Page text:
In the end, there is a fair bit of poetic justice in Trump being stuck with this particular dilemma. Moore is feeding his voters a similar set of narratives about allegations against him that Trump has fed to his own voters for well over a year now. But Trump cannot call on Moore to step aside without undermining Moore’s efforts to pull the same scam — and putting his own agenda in serious peril." [Emphasis added.]

Read the Washington Post, The Roy Moore problem is now squarely on Trump.

UPDATE III: Do you doubt the accusers?

Read The New Yorker, Locals Were Troubled by Roy Moore’s Interactions with Teen Girls at the Gadsden Mall.

UPDATE II:  Read also the Washington Post, Ignore the spin. Trump and the GOP have made a devil’s bargain with Roy Moore., which notes that the aim of Trump and his syncophant media enablers is to confuse people about what happened and dissuade them from . . . [making] a judgment as to whose account is the more credible one."

UPDATE: "Roy Moore may or may not become a U.S. senator, but he was fortunate that the explosive allegations about him pursuing relationships with teenage girls (one as young as 14) while he was in his 30s emerged at a time in his party’s history when it had been preparing for years to defend something like this.

If Moore’s political ambitions survive, he’ll have President Trump — and the way the GOP, in service to Trump, abandoned any pretense of moral principle — to thank.

Moore is insisting that The Post’s story is all a bunch of lies engineered by people who want to silence Christians like him. He’s even using it as a fundraising tool, asking supporters to contribute so that he can fight back against 'the forces of evil' and 'The Obama-Clinton Machine’s liberal media lapdogs.'

But if you read the story, it’s almost impossible to believe it isn’t true. Our reporters found four different women, none of whom know each other, telling similar stories of Moore pursuing them when they were teenagers. They didn’t come forward themselves — the reporters, after hearing rumors that apparently had been circulating in Alabama for years, tracked them down and convinced them to share their stories. They have nothing to gain. Relatives and friends corroborate the stories. . .

[The GOP] response gets at two essential things about the GOP. The first is that for Republicans in 2017, there is no such thing as truth. There is only what you want to hear and wish to believe, and anything else can be ignored or explained away. This is the result of an epistemological project that dates back decades, most especially since the founding of Fox News in 1996. From the beginning, the ideology Fox pounded into the heads of Republicans was not only that the mainstream media are biased against them, but that anything the mainstream media says can be dismissed out of hand as nothing but lies, no matter how factual it might appear. The only thing you should believe is what you hear from conservative sources.

That belief system achieved its apotheosis with the nomination of Trump, the most promiscuous liar in American political history. After years of being fed a diet of insane stories about their political opponents — Bill and Hillary Clinton had dozens of their enemies murdered, Barack Obama was born in Kenya — they were perfectly happy to swallow whatever tripe Trump tossed at them. When you hear the phrase, “if it turns out to be true,” this is a line coming from a party that has waged a brutal and systematic assault on the very idea of objective truth.

The second vital feature of today’s GOP is that Trump has led Republicans to a place where there is essentially no behavior that they cannot countenance. This is certainly Trump’s fault. But we shouldn’t excuse Republicans — after getting over some initial qualms, they quite happily followed him down into the moral sewer.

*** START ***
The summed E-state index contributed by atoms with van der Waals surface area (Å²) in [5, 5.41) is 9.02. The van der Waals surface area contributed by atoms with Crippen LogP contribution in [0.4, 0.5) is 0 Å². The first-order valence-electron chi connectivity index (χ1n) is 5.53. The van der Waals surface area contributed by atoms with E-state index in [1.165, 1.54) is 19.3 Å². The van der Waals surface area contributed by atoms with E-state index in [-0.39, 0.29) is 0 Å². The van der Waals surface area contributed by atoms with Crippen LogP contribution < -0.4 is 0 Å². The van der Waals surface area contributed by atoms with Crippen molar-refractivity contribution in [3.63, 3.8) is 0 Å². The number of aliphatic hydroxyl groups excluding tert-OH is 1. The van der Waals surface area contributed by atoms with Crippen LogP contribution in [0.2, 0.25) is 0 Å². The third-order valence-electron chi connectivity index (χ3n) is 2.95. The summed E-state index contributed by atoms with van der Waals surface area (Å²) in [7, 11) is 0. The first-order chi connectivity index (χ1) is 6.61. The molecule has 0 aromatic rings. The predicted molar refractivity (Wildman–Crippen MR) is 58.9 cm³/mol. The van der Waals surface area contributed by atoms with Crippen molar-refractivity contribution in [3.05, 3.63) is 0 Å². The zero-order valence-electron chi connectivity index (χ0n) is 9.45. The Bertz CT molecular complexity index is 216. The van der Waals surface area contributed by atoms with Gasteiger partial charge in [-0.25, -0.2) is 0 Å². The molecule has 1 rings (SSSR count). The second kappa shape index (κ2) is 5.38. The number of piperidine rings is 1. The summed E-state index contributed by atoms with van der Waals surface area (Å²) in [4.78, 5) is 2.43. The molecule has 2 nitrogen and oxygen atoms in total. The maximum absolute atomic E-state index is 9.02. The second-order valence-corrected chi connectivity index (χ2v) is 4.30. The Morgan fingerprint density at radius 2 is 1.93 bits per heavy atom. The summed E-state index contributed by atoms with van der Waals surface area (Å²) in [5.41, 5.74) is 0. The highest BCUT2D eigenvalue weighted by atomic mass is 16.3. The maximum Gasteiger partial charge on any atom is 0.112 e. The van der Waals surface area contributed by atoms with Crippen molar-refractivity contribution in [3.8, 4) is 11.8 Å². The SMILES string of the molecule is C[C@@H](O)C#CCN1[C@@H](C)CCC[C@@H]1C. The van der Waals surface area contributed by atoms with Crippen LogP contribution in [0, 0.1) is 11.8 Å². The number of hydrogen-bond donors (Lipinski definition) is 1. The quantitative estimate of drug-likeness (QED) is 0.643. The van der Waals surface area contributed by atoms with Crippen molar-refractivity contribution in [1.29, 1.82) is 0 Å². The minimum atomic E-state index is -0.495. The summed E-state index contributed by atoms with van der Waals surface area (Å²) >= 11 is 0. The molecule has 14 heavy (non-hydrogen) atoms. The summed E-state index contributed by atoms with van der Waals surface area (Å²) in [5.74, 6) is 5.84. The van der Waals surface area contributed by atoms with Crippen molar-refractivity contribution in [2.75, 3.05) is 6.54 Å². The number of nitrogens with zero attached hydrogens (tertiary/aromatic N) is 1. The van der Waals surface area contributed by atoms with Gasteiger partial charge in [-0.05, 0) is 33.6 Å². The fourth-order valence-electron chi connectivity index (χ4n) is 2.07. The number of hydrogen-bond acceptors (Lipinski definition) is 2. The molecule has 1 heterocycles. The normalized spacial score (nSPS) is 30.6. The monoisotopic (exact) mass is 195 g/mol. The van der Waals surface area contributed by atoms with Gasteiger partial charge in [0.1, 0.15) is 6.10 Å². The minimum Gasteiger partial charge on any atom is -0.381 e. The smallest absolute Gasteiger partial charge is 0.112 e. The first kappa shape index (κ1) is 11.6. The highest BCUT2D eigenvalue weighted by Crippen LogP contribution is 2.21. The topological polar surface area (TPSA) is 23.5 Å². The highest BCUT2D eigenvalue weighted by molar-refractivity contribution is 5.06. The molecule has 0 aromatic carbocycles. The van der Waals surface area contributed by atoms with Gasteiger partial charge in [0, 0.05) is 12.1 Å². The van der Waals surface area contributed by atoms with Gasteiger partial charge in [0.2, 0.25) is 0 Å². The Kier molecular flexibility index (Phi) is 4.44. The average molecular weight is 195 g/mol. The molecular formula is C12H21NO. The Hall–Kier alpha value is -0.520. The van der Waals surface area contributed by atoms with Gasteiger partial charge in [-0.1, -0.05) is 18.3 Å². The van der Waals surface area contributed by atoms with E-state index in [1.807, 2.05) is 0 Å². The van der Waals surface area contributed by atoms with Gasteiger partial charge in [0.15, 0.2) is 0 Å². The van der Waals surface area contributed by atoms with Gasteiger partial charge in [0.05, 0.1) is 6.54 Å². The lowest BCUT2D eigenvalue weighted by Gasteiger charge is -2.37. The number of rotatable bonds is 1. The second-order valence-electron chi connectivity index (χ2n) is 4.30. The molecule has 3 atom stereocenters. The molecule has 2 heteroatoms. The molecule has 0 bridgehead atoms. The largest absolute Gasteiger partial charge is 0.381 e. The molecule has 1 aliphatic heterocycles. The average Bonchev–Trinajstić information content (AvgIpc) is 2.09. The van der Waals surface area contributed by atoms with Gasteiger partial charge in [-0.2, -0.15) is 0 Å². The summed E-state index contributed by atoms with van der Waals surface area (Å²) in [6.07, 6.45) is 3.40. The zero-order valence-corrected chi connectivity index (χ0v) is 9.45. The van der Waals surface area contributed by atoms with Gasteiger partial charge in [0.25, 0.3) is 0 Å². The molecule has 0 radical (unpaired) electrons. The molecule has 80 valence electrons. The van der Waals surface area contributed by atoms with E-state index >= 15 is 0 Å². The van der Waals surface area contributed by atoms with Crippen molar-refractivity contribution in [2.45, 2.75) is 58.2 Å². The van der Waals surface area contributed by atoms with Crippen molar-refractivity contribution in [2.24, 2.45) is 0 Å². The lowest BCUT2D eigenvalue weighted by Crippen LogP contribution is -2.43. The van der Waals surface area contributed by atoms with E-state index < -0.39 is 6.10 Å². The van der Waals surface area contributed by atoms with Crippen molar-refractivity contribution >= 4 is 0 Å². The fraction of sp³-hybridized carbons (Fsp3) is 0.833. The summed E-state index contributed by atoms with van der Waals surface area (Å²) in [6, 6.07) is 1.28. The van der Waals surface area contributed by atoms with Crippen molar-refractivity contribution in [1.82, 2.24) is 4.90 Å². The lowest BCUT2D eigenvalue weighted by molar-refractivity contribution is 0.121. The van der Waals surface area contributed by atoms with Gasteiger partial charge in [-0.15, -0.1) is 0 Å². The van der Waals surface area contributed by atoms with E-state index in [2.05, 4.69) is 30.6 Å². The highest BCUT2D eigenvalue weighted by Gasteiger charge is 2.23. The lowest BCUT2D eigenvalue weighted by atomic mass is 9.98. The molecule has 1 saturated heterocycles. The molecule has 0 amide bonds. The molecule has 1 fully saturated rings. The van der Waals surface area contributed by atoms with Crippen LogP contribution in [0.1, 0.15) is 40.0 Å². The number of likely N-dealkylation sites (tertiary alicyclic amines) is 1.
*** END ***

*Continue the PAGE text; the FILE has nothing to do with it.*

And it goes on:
The seminal event in that descent was the release of the 'Access Hollywood' tape, in which the future president bragged about his ability to commit sexual assault with impunity. When it came out, some Republicans condemned it, but they got over their distaste pretty quickly and rallied behind him. When more than a dozen women came forward and said that Trump had groped them, kissed them against their will or otherwise assaulted them, Republicans ignored it or explained it away. To this day, it is the position of the White House that all those women are liars, something I have heard no Republicans dispute.

But that’s hardly all. In the age of Trump, Republicans have taken the position that a hostile power meddling in American elections is no big deal, not even if they got help from people inside the president’s campaign. They’ve stuck with the president as he said that those marching alongside neo-Nazis in Charlottesville were 'very fine people,' as he installed his family members into positions of power, and as he used the office of the presidency, which they once claimed they had such deep respect for, as a vehicle to enhance his own wealth.

In short, the Republican Party has made amply clear that it holds no moral principle above seizing and maintaining power. So a U.S. Senate candidate hit on teenage girls as a man in his 30s? If he can get away with it, Republicans can live with it." [Emphasis added.]

Read the Washington Post, The Roy Moore mess actually began with the Trump ‘Access Hollywood’ tape.

Republi-CONs really have no principles and values, or shame anymore.

Read the Washington Post, Woman says Roy Moore initiated sexual encounter when she was 14, he was 32, which is a detailed and creditable investigation (as much as Republi-CONs will label it FAKE NEWS).

And remember: "[W]hatsoever a man soweth, that shall he also reap."

Or as the kids might say: 'Karma's a b**** '.

Saturday, November 11, 2017

After One Year of Trump, Is There Hope?

UPDATE:  Read also:

The Washington Post, Virginia bloodbath: Trump is exorcising the Democrats’ midterm curse, and